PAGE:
Rebecca Mogg and Cathie Jackson offer their thoughts on the Welsh Information Literacy Project Closing Conference, which took place on Thursday, 26th March, 2015 at Glyndŵr University in Wrexham.
This one-day event at Glyndwr University celebrated the achievements of the Welsh Information Literacy Project (WILP) as its funded work comes to a close.
The importance of cross-sector collaboration
Nancy Graham, the outgoing Chair of the CILIP Information Literacy Group, opened the conference with a keynote on the subject of collaboration. Nancy stressed the importance and value of looking for collaboration outside our own sectors and gave tips on how to do this, such as joining mailing lists for different sectors, attending cross-sectoral events and getting involved in CILIP groups. Nancy congratulated the project team for their achievements in getting government support and funding, succeeding in true cross-sectoral collaboration and establishing the information literacy framework, together with accredited units.
After a brief overview of the project’s achievements from Andrew Eynon, WILP Project Manager, Anne Lewis from Agored Cymru highlighted the influence that the information literacy units have had on the current digital literacy agenda in Wales. She noted the impact the project has had on those who have participated in the units, even if they didn’t then go on to apply for assessment.
Information literacy in the community: case studies
We then heard a range of inspiring case studies outlining how the framework and units have been put into practice in various communities across Wales. Natasha Harron-Edwards described her course with jobseekers in Monmouthshire, who all went on to achieve accreditation. Sarah Deeley from Cymmer Afan community library has used the qualification as a basis for training her volunteer staff. It was interesting to learn how the information literacy units can be used to assist in delivering this kind of library service.
Wendy Jefferson, a youth services worker for Denbighshire County Council, successfully combined the level one information literacy unit with a film-making project. She ran a 10-week course in which the young people engaged in active learning, games and quizzes, and heard from a variety of visiting speakers, such as representatives from the family information services, library, and careers service. They then had to complete a research task and give a presentation on their findings.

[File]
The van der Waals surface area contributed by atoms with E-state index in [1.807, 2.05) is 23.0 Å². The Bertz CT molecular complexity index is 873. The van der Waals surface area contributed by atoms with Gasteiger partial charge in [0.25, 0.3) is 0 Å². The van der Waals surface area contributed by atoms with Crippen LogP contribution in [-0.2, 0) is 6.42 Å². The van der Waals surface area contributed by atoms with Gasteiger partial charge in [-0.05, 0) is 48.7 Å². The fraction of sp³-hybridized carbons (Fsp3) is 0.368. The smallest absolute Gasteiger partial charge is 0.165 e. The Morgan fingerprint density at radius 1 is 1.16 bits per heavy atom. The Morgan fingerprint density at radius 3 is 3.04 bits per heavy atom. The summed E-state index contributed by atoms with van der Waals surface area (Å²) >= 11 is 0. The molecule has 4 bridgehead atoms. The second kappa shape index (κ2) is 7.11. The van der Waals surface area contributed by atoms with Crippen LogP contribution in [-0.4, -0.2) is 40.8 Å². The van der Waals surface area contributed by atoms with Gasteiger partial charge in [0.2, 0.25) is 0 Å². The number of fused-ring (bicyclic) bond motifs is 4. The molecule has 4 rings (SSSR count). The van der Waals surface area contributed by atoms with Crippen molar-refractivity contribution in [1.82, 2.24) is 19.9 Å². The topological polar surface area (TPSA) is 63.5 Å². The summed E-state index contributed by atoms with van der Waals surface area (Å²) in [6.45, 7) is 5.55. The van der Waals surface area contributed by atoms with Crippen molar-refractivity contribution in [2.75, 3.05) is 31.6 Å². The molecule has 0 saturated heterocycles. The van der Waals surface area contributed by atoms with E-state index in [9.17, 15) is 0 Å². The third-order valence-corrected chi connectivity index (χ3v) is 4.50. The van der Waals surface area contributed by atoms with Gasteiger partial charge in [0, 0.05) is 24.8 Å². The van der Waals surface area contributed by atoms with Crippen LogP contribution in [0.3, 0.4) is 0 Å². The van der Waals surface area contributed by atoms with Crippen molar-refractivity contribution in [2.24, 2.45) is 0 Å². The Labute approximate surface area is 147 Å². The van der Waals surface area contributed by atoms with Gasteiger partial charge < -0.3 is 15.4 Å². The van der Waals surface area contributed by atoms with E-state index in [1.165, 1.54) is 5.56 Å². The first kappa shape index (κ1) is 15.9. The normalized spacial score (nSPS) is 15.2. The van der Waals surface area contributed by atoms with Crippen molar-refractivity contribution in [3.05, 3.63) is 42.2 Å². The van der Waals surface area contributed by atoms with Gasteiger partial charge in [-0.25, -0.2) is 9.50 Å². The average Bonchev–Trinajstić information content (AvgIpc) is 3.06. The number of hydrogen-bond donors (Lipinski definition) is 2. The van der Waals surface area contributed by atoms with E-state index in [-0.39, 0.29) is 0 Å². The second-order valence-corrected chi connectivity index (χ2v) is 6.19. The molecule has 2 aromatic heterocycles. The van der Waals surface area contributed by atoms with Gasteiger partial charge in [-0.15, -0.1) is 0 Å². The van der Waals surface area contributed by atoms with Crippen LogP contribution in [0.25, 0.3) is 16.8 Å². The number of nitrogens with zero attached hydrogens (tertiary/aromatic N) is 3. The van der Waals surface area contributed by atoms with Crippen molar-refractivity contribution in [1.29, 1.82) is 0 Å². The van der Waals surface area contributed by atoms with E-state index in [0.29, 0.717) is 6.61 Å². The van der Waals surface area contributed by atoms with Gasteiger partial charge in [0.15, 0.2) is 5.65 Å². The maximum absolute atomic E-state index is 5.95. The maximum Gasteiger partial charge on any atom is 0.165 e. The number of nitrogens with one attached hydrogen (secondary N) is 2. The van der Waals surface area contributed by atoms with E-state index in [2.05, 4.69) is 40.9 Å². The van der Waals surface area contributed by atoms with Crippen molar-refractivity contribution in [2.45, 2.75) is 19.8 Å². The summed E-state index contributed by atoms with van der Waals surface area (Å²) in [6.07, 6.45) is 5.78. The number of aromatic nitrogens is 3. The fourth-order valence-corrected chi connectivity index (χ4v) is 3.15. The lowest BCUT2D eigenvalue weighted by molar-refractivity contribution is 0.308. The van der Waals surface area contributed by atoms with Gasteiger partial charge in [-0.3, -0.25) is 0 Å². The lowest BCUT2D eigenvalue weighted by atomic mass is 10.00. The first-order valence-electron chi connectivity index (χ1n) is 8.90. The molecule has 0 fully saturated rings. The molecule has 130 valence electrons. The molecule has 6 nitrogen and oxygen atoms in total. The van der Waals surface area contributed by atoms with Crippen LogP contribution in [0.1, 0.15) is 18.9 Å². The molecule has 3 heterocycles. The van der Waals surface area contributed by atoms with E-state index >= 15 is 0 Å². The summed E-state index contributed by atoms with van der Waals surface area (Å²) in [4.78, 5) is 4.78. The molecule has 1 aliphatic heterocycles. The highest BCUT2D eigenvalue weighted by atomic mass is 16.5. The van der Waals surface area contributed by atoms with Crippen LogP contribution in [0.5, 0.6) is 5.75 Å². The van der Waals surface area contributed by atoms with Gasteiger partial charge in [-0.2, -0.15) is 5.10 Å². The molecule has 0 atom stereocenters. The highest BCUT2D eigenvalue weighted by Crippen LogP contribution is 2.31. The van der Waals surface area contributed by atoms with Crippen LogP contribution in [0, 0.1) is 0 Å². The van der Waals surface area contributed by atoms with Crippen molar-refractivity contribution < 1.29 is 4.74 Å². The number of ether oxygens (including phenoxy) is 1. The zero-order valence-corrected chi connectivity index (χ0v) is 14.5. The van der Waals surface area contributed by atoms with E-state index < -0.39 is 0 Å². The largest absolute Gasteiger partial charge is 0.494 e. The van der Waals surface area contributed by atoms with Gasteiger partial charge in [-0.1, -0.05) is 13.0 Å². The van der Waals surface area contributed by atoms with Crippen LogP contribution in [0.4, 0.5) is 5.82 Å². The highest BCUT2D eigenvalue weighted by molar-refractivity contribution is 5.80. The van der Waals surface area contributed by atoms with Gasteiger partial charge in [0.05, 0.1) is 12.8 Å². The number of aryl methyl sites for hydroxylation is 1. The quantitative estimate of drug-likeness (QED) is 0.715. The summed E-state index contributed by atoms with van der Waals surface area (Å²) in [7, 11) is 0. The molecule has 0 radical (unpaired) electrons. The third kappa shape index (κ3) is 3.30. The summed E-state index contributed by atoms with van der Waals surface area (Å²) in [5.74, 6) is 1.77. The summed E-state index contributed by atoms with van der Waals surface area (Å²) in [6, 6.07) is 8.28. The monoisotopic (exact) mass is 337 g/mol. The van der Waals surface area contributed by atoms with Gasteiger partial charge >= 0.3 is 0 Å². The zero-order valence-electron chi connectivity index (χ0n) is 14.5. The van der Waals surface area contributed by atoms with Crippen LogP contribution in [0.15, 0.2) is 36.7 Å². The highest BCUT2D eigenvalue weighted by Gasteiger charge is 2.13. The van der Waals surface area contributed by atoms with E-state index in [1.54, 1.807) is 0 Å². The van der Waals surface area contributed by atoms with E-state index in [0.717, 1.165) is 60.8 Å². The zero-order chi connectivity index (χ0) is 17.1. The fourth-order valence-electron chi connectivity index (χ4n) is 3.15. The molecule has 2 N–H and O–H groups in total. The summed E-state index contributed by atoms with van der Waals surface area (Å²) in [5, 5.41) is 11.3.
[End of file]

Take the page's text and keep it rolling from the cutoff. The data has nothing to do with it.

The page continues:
Wendy found that that a key barrier to accessing information was young people’s unwillingness to seek help from adults, and so she focused on tasks that would help them gain confidence to do this.
Gina Maddison, from WILP, worked with participants in the Essential Skills Wales qualification at Entry Level 1, and described how she’d tailored the materials and course to suit the needs of this level of learners.
After lunch and a brief overview of the CILIP Information Literacy Group and the Journal of Information Literacy, we learned of three further case studies. Myfanwy Jones has been developing the information literacy of older people by incorporating the WILP materials within a family history course at Abergele Library in Conwy. Aled Rees has been running workshops with front line staff in Gwynedd council, e.g. refuse collectors, teaching assistants, cleaning and ancillary staff, to raise awareness of how to search for and evaluate web information at level 1.
Finally, Sharon Lyn Jones, from WILP, has been working with community groups in north Wales, including Gorwel Women’s Aid Refuge, Digartref Ynys Mon (a homeless charity) and Anglesey Youth Service. At Digartref, they have incorporated information literacy into a ‘Get Started Programme’ for young people, which covers topics such as tenancy skills, health and social well being and employability. The Gorwel staff feel the information literacy training has been so positive that they intend to offer it to all incoming clients. In the Youth Service, 20% of activity must be accredited, and the information literacy units aligned well with the award schemes they operate, such as the Duke of Edinburgh Award, which has a specific skills section.
What next for the Welsh Information Literacy Project?
At the end of the day, Andrew Eynon led a discussion on how the achievements of the project can continue now that the funding has ended. It was agreed that a steering group will continue to meet, at least annually, and that the project will continue to have a presence on the Welsh Libraries website. The CILIP Information Literacy Group will host the resources on their website. New hosts for the sector communities of practice will be found. It has already been agreed that the Society of Chief Librarians Wales and the School Libraries Association will host the public library and schools communities.
It was fantastic to hear stories of the achievements of the project, which began back in 2009, and how many lives have been improved as a result of its work. Although the funding has ended, CyMAL: Museums Archives and Libraries Wales, is still very supportive of the initiative and it is vital that the project’s aspirations continue to be realised. This is an opportunity for the profession to collectively take it forward.